Today, all across Israel, citizens aged 17 and above will take to the polls. They will vote for mayors and council members, and bring to its conclusion one of the most uneventful election seasons in recent memory. Israel’s municipal races, held every five years, usually take place with little fanfare, coming as they do after the unofficial August vacances and the High Holidays. But in the past, the mayoralty of a large Israeli city was considered on par with a senior cabinet post, attracting retired generals and policeman alongside seasoned politicians. It was seen as a stepping stone, as in the (successful) case of Jerusalem’s Ehud Olmert or the (failed) one of Haifa’s Amram Mitzna, en route to the highest echelons of Israeli politics. Today, though, the challengers facing the incumbents of Jerusalem, Tel Aviv and Haifa—and other smaller cities and towns—are largely of a less impressive pedigree.
In Tel Aviv, as Liel Leibowitz has noted, the elections have been reduced to squabbling between factions on the left. The only serious opponent to three-term mayor Ron Huldai is Nitzan Horowitz, a journalist-turned-Meretz-MK. Horowitz is well liked, but seems so harmless that Huldai—formerly a Brigadier General in the IAF, and principal of one of Tel Aviv’s top high schools—has pretty much given up on campaigning.
Haifa, the northern port city, used to be known as “red Haifa” because of its strong socialist bent. But the political trajectory of Mayor Yona Yahav, whose bid for re-election is virtually unchallenged, shows that those days are long gone. A Labor MK in the late nineties, Yahav was first elected in Haifa a decade ago as a candidate for Shinui, the liberal-centrist party fronted by Yair Lapid’s father Tommy. By 2006, Shinui had evaporated and Yahav jumped ship to Kadima. Now Kadima is a shadow of its former self, and Yahav is running an unaffiliated campaign.
Lack of political affiliation is another running theme in these elections. While Israeli city halls were traditionally dominated by the large political powers, most parties today are content to back a couple of local operatives in their run for city council, and have given up on the mayoral elections entirely. One of the few noteworthy efforts on the part of a large party was made by the reliably energetic Naftali Bennett, in a last-ditch effort to mobilize voters on behalf of his Jewish Home party, which has municipal candidates in 88 races. In a video released Sunday, Bennett and fellow MK Ayelet Shaked sit on a park bench awaiting their dealer, who has promised to deliver them “good stuff.” They are excited: they’ve never touched such things—only leftists do, says Shaked. But when the dealer arrives, the “good stuff” is revealed to be voting slips with “tov” (Hebrew for good, and also a moniker for Bennett’s party) imprinted on them.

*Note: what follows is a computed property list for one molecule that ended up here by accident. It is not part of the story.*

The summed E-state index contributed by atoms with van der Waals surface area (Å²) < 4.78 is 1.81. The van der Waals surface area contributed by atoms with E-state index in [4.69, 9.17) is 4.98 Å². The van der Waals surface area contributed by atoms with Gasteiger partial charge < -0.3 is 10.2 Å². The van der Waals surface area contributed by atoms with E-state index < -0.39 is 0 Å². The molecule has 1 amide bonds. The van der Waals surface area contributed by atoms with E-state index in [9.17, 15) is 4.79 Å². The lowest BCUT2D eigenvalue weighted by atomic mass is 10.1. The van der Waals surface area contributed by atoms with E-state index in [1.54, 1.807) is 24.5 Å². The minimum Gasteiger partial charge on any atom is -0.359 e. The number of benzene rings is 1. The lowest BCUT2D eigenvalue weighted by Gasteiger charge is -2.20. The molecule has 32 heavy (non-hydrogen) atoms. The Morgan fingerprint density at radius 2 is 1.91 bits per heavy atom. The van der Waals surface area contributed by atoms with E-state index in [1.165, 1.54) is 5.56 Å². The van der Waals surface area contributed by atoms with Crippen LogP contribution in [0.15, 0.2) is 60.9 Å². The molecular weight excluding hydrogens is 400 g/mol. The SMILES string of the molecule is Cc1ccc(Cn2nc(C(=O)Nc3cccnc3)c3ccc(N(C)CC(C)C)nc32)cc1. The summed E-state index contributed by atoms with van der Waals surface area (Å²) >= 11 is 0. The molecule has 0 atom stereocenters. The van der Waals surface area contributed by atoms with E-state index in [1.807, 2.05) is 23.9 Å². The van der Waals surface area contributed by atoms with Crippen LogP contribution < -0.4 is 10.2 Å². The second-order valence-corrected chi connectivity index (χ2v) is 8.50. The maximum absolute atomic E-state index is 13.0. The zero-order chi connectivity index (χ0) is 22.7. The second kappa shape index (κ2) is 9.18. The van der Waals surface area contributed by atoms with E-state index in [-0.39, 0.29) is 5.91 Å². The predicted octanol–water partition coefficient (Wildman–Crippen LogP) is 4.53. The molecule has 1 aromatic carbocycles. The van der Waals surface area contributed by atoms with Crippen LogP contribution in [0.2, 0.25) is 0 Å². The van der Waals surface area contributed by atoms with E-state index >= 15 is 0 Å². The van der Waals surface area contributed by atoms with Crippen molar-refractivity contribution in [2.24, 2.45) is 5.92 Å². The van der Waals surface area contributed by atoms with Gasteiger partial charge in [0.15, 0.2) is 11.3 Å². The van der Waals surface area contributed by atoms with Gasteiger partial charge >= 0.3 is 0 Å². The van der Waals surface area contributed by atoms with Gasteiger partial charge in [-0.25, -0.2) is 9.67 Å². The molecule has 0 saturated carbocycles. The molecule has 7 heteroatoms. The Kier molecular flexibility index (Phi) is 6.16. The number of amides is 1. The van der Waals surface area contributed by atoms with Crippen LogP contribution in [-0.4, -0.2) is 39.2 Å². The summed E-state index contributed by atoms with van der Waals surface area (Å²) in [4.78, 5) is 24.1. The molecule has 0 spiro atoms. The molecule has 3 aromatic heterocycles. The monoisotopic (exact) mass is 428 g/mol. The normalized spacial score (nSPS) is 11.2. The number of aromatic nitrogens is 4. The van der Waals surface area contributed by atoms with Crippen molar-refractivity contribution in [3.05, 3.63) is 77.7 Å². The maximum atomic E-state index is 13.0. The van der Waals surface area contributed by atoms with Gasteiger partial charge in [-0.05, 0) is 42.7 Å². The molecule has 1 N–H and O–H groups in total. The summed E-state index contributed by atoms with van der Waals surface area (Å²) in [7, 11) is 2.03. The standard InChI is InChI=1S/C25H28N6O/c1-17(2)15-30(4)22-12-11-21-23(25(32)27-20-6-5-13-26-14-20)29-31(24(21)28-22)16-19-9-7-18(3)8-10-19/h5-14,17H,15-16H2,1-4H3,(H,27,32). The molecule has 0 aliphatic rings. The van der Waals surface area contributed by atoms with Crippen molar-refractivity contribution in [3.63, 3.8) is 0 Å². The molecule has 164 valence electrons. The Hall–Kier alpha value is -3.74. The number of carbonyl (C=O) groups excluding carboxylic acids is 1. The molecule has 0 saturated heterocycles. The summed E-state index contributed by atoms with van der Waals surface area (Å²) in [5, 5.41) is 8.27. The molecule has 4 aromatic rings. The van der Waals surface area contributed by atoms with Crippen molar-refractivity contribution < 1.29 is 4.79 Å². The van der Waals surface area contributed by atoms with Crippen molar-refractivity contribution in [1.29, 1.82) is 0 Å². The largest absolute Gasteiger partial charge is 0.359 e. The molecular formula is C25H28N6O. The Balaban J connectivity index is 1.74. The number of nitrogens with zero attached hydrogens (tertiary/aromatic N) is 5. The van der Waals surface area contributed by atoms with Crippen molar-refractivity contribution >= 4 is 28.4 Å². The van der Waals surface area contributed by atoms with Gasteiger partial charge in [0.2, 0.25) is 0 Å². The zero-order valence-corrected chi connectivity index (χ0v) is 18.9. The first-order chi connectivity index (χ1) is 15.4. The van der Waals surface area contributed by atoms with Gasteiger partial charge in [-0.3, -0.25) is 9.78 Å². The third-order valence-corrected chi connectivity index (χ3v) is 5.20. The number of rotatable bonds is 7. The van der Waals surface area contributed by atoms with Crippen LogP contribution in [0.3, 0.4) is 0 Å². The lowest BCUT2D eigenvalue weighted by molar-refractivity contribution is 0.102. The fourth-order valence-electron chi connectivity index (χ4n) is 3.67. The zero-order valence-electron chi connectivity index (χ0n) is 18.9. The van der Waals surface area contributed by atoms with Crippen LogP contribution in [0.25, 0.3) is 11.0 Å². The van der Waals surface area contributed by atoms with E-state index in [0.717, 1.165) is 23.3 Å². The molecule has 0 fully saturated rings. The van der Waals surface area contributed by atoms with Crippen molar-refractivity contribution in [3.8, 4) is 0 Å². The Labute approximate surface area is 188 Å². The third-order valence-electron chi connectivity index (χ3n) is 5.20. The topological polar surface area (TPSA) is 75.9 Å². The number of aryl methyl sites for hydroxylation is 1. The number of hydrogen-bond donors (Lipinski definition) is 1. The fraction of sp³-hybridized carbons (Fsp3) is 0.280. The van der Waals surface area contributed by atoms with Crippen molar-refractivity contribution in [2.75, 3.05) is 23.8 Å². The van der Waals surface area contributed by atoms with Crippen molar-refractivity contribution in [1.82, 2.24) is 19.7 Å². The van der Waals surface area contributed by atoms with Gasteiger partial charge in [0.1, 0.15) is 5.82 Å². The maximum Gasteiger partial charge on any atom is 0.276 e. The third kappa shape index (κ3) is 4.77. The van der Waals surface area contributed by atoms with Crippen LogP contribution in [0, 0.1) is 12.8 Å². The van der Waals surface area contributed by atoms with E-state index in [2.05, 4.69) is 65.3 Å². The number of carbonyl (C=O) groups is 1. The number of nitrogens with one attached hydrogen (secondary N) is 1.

The most prominent exception to the non-affiliation rule is Jerusalem, the site of today’s most interesting race. Nir Barkat is completing his first term as mayor of a city almost universally regarded as having been transformed for the better, though his detractors say he’s taking credit for the hard work of his predecessors. Barkat—a secular high-tech entrepreneur turned multi-millionaire philanthropist—won the post as an independent after managing to strike a balance between attracting enough of the city’s national religious voters by projecting an ultra-hawkish image—and not alienating the rest of the public.
When I profiled him last summer, he said he was confident he’d be re-elected, but at that point his challenger Moshe Leon had not yet jumped into the fray. Leon is a mega-accountant and part-time-politico from the Tel Aviv suburb of Givatayim. His candidacy is the improbable brainchild of Yisrael Beiteinu’s Avigdor Lieberman and Shas’ Arye Deri, whose desire to gain political footing in Jerusalem has helped bridge the gap between the two parties’ often adverse positions (earlier this year, Shas even ran an ad calling into question the Jewishness of Yisrael Beiteinu’s voters). Leon, who almost as improbably spells his last name Lion, is fighting an uphill battle. Despite ostensibly running on a Likud-Yisrael-Beiteinu ticket, he has yet to receive the endorsement of Likud’s chairman, Prime Minister Netanyahu. And his lack of familiarity with Jerusalem—he recently referred to a downtown movie theater that had ceased operation in 1995—has been the brunt of countless memes. But Deri and Lieberman know their political calculus: if Leon, who is religious, succeeds in capturing enough of the ultra-orthodox and national religious vote—though his prospects seem increasingly dire—he will be Jerusalem’s next mayor.
Just two years after the J14 social justice protests swept the streets of Israel’s cities, it appears their impact on the local level—even in Tel Aviv, where Mayor Huldai was often portrayed as the movement’s nemesis—has been negligible. The lack of public engagement in the municipal scene, manifest in today’s ho-hum races, may also owe itself to widespread disillusionment with a corrupt system. Four Israeli mayors have been arrested this year, four others indicted, and several dozen are under some form of investigation. Small wonder, then, that 63 percent of Israelis think their municipality is corrupt. And perhaps many of the incumbent mayors just seem too formidable to risk challenging (there is no term limit for Israeli mayors). But whatever the reason, the lack of a vibrant municipal scene is troubling.